So they released details about the fire that happened on May 8th did they? I must have missed that. What about the fact that unit #1 had melted down within 16 days of the initial earthquake and tsunami? Not telling people about things that could adversely affect their health because they are scared of prosecution is keeping a secret Armchair Critic. TEPCO and it’s insurers have made a decision to put peoples lives at risk to avoid prosecution, there is no question about it.

                    • Armchair Critic

                      So they released details about the fire that happened on May 8th did they?
                      As per my previous comment, I doubt they have details yet. Perhaps we could debate around our different interpretations of what constitutes details.
                      I must have missed that.
                      I doubt it.
                      What about the fact that unit #1 had melted down within 16 days of the initial earthquake and tsunami?
                      Do you mean 16 hours?
                      16 hours after the enormous earthquake, I expect they were busy doing stuff and not in a position to have a press conference. After that, they were probably in damage control mode and didn’t care whether it was 16 hours or 16 days. Fact is they had a huge mess on their hands and were still busy trying to stop things getting any worse than they already were.
                      Not telling people about things that could adversely affect their health because they are scared of prosecution is keeping a secret Armchair Critic.
                      Unless, of course, they don’t know. The it’s not very much like keeping a secret at all. It’s more like when John Key started on about how many houses needed to be demolished in Canterbury, before he had the full story.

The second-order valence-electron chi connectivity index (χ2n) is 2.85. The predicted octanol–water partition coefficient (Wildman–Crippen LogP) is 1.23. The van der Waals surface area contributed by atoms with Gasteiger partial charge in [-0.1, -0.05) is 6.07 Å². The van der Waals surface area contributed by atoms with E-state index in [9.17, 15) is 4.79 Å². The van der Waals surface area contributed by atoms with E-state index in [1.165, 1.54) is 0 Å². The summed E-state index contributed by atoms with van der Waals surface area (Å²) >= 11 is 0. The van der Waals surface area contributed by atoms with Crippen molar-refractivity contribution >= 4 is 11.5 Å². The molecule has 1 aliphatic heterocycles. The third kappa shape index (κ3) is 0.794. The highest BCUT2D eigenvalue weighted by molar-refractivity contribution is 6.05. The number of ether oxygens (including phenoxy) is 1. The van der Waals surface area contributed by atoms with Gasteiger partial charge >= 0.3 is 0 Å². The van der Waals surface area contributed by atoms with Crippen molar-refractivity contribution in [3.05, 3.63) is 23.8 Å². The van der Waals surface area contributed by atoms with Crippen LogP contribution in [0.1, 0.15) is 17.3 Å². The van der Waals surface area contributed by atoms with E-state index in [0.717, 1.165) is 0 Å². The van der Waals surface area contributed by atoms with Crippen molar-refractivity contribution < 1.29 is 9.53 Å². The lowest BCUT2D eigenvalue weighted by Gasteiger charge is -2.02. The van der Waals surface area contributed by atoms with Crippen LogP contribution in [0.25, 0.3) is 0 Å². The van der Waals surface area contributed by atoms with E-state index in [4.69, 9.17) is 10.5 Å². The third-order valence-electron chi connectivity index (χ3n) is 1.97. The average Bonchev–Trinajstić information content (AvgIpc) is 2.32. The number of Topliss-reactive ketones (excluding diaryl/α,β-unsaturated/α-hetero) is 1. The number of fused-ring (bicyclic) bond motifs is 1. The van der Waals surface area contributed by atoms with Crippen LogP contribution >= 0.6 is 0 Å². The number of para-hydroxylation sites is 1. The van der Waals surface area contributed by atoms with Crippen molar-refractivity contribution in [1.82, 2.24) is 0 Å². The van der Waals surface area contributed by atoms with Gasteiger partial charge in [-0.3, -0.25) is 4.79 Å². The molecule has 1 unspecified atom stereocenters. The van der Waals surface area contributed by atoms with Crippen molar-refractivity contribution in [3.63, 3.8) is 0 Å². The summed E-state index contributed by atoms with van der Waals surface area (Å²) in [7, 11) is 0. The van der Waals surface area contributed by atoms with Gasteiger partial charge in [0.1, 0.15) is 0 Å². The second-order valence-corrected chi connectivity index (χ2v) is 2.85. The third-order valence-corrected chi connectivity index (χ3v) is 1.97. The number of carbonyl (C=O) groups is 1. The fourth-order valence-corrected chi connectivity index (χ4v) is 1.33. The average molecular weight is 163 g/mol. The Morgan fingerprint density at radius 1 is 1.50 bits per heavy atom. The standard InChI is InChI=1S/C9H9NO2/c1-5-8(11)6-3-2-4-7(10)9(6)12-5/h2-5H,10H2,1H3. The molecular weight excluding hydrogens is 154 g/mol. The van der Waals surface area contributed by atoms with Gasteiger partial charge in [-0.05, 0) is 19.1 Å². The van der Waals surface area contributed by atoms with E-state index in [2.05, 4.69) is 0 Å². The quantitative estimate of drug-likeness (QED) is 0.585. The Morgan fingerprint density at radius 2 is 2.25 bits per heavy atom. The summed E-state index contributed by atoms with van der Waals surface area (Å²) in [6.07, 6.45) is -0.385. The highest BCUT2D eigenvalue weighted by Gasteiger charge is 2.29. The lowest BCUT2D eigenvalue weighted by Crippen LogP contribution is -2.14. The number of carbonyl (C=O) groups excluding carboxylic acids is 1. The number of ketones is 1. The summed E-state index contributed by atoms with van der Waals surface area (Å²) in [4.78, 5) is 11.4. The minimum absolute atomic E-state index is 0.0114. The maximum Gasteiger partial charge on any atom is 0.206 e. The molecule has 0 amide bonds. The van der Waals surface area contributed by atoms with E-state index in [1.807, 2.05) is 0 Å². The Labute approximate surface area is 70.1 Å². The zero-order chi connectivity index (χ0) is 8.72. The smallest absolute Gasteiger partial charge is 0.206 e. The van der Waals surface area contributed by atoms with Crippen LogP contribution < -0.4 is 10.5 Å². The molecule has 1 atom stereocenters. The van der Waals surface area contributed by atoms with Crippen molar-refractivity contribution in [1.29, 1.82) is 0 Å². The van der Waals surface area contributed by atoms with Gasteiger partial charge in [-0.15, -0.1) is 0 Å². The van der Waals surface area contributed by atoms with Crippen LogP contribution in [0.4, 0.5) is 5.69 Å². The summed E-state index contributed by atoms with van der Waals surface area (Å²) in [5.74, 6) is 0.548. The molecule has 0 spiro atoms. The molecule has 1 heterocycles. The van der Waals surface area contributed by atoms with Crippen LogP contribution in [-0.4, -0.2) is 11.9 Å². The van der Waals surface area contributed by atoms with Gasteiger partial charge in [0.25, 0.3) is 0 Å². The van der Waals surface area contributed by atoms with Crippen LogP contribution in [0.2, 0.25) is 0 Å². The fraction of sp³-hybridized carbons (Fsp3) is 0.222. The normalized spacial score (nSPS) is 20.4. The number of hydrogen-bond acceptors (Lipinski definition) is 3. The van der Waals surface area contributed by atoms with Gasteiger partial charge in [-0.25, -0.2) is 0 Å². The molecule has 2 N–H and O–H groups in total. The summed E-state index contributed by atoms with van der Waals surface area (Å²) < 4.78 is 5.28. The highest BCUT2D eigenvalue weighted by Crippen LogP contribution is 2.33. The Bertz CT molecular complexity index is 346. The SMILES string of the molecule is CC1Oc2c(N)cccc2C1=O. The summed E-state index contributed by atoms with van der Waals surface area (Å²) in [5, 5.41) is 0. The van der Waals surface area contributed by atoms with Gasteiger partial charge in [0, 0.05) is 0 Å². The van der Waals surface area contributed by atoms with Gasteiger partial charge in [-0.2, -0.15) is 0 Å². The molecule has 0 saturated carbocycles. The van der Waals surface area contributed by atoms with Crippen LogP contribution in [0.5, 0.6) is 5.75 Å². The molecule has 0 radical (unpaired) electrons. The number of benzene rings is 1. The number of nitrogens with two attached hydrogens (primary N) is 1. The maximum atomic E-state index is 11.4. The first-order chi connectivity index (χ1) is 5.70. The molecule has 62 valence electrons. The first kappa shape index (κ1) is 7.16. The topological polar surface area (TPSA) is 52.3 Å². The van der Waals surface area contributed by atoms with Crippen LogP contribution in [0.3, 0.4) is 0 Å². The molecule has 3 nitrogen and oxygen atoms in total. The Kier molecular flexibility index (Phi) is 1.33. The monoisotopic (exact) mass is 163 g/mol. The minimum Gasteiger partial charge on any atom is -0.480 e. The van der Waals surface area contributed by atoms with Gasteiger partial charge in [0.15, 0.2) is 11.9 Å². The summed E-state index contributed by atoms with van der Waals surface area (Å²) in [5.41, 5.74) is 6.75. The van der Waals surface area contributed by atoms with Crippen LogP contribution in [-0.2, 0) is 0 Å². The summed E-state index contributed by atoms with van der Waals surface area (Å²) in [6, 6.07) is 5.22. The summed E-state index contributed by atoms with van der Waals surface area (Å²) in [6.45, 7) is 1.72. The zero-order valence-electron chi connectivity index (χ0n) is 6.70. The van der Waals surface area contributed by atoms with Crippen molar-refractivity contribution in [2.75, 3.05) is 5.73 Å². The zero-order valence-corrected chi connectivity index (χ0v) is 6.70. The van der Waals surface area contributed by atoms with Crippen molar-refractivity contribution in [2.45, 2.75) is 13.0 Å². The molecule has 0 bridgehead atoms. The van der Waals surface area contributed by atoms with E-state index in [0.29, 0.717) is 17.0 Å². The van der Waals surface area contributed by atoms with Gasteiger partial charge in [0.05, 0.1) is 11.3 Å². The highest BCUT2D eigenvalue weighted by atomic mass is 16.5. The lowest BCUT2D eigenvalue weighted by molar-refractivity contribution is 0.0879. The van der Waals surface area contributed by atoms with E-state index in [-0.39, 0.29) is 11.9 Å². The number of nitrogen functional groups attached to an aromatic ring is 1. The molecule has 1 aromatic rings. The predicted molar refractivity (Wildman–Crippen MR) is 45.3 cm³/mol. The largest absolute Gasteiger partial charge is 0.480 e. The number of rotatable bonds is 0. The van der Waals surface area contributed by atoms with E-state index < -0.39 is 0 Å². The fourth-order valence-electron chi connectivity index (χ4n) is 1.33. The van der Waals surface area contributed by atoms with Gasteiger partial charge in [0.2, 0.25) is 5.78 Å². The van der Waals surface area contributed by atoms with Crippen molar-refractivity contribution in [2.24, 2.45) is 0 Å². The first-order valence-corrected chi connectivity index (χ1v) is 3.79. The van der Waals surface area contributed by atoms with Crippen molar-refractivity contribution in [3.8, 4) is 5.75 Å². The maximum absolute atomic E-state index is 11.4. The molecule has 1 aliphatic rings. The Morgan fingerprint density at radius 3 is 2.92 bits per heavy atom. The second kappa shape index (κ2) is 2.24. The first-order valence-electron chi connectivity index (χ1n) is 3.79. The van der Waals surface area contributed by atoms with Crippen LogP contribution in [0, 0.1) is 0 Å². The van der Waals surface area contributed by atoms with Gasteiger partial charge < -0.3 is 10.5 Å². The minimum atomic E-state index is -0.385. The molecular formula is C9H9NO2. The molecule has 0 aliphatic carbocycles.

TEPCO and it’s insurers have made a decision to put peoples lives at risk to avoid prosecution, there is no question about it.
                      And that’s their job. Kudos to you for being more open in your opposition to them doing their job than I am (my blog pales in comparison to yours). I don’t think that them doing their job is right, either.

                    • todd

                      Would you have a link to your blog Armchair Critic?

    • The Voice of Reason 11.3

      Not a peep, eh? Well, just 2265 news reports pop up when you google Fukushima, so you’re nearly right, Ev.
      Report: Japan utility’s chief out – 11 minutes ago

      President Masataka Shimizu reportedly is resigning more than two months after an earthquake and tusnami crippled the company’s Fukushima Dai-ichi Nuclear

      Tepco told to avoid sale of national park land‎ – The Japan Times
      Japan’s Fukushima Reactor May Have Leaked Radiation Before Tsunami ‎ – Bloomberg
      Financial TimesBBC News
      all 2265 news articles »

      • travellerev 11.3.1

        Compare that to the 18,345 hits on Kate and William or 5,588 for Britney Spears or 37,862 for osama bin laden and you get my drift.
        And y’all thanks for admitting that TEPCO and the Japanese government have indeed been covering up all kinds of stuff.

        • The Voice of Reason

          Yeah, but Kate and Wills and OBL are actual news events of significance and Fukushima has turned out to be nowhere near as bad as it could have been. The point I was making is that you don’t think or research before commenting. Far from not being a peep, it has been the major science related news story in the last two months and has been covered in depth by people who know what they are talking about.
          Just because other actual journalists don’t share your desire to see Japan glow at night to prove an obscure point doesn’t mean their work should be ignored by you. 2265 new stories vs your claim of zero news stories makes you look even less credible than usual, EV. As does the Million dead at Chernobyl claim, which is again completely lacking in research, just a number pulled out of your arse.

          • uke

            “…a number pulled out of your arse.”
            Not quite. Check the link provided above. It comes from a book published last year by the New York Academy of Sciences that reviews 5000 scientific articles and studies on the Chernobyl aftermath. Key quote:

            “Drawing upon extensive data, the authors estimate the number of deaths worldwide due to Chernobyl fallout from 1986 through 2004 was 985,000, a number that has since increased. By contrast, WHO and the IAEA estimated 9,000 deaths and some 200,000 people sickened in 2005.”